Liver injury from nonsteroidal anti-inflammatory drugs in the United States.Liver Int 2016; 36(4):603-9LI
BACKGROUND & AIMS
Nonsteroidal anti-inflammatory drugs (NSAIDs) are commonly used and have been associated with hepatotoxicity. Studies of liver injury from NSAIDs have been retrospective and prospective data are lacking. The aim was to report the features and outcomes of the subjects with severe drug-induced liver injury from NSAIDS.
The U.S. Drug Induced Liver Injury Network is a prospective registry of idiosyncratic drug hepatotoxicity. All patients are evaluated in a standard fashion and followed up for at least 6 months.
Of 1221 Drug Induced Liver Injury Network cases that were adjudicated, 30 cases were attributed to eight different NSAIDs. The mean age was 52 years old, 24 (80%) were women, and 21 (70%) were Caucasian. The mean latency was 67 days. Common signs and symptoms at presentation were nausea (73%), jaundice (67%) and dark urine (67%). Mean peak serum aspartate aminotransferase, alanine aminotransferase, total bilirubin and alkaline phosphatase were 898 U/L, 1060 U/L, 12.2 mg/dl and 326 U/L. The most common pattern of injury was hepatocellular (70%) and autoantibodies were detected in 33% of cases. Diclofenac, was the most frequently implicated NSAID (16/30 cases), and characterized by hepatocellular injury. Seventeen cases resulted in hospitalization or prolongation of hospitalization and one patient died from complications of Stevens-Johnson syndrome because of diclofenac.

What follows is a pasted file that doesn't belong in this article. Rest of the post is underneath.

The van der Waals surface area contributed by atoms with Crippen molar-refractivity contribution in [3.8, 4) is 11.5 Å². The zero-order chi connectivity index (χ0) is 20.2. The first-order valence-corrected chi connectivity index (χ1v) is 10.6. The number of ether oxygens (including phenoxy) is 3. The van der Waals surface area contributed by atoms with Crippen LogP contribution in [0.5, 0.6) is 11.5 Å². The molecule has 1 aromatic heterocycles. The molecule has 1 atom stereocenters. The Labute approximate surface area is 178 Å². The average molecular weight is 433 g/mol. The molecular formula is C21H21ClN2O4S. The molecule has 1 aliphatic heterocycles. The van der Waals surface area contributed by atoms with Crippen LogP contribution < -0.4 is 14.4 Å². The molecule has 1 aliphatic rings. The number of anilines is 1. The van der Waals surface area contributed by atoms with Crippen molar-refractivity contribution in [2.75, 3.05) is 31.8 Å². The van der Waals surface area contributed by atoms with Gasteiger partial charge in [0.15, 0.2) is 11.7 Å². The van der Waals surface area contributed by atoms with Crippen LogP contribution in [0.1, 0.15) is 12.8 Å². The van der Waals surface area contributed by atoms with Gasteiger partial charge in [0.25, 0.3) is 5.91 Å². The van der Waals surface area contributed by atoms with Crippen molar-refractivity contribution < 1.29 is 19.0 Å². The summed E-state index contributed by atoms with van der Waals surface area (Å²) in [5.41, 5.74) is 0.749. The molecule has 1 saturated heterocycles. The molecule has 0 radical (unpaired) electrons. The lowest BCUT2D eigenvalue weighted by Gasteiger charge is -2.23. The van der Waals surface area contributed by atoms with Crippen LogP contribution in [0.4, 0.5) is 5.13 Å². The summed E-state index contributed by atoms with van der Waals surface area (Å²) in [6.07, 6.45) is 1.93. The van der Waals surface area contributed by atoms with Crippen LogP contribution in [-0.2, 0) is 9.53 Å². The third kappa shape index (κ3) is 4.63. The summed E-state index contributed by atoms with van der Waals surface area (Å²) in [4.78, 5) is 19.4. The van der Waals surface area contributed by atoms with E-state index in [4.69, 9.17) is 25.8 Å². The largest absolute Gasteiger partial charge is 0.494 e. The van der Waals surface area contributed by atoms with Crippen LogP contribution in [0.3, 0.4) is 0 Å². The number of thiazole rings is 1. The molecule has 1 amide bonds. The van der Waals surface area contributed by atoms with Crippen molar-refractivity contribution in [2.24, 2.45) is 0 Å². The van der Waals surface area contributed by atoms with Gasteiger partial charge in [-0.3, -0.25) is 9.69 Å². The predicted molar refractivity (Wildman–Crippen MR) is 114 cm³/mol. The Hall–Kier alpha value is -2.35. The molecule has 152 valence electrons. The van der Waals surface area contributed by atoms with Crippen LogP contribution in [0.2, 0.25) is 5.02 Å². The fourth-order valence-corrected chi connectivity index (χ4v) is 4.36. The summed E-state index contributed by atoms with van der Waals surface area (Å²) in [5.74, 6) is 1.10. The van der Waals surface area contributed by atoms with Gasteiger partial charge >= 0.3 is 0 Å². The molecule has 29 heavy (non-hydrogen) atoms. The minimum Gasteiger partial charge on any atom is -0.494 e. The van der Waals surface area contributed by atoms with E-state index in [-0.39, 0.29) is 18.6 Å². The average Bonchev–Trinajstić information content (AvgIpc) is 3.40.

Hepatocellular injury is the most common pattern seen with NSAID hepatotoxicity, and diclofenac is the most frequently implicated agent. Given the number of NSAID alternatives, diclofenac should be reserved for patients who fail other NSAIDs and a high level of suspicion for hepatotoxicity should be maintained.